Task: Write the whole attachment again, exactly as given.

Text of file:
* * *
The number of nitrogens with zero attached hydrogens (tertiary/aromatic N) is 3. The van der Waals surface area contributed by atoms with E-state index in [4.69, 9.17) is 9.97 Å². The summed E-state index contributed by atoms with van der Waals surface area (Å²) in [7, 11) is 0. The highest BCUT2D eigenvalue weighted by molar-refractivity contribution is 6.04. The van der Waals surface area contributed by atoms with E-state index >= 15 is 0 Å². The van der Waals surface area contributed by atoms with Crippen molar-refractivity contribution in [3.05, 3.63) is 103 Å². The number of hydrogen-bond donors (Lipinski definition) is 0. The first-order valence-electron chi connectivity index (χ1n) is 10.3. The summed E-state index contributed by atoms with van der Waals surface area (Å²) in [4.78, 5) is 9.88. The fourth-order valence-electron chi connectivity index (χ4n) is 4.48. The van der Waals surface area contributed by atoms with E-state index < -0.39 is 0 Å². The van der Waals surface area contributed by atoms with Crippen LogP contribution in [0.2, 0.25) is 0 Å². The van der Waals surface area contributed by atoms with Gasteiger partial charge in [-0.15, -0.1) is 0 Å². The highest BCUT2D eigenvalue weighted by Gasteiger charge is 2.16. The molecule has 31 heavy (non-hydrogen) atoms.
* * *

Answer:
The number of nitrogens with zero attached hydrogens (tertiary/aromatic N) is 3. The van der Waals surface area contributed by atoms with E-state index in [4.69, 9.17) is 9.97 Å². The summed E-state index contributed by atoms with van der Waals surface area (Å²) in [7, 11) is 0. The highest BCUT2D eigenvalue weighted by molar-refractivity contribution is 6.04. The van der Waals surface area contributed by atoms with E-state index >= 15 is 0 Å². The van der Waals surface area contributed by atoms with Crippen molar-refractivity contribution in [3.05, 3.63) is 103 Å². The number of hydrogen-bond donors (Lipinski definition) is 0. The first-order valence-electron chi connectivity index (χ1n) is 10.3. The summed E-state index contributed by atoms with van der Waals surface area (Å²) in [4.78, 5) is 9.88. The fourth-order valence-electron chi connectivity index (χ4n) is 4.48. The van der Waals surface area contributed by atoms with E-state index < -0.39 is 0 Å². The van der Waals surface area contributed by atoms with Crippen LogP contribution in [0.2, 0.25) is 0 Å². The van der Waals surface area contributed by atoms with Gasteiger partial charge in [-0.15, -0.1) is 0 Å². The highest BCUT2D eigenvalue weighted by Gasteiger charge is 2.16. The molecule has 31 heavy (non-hydrogen) atoms.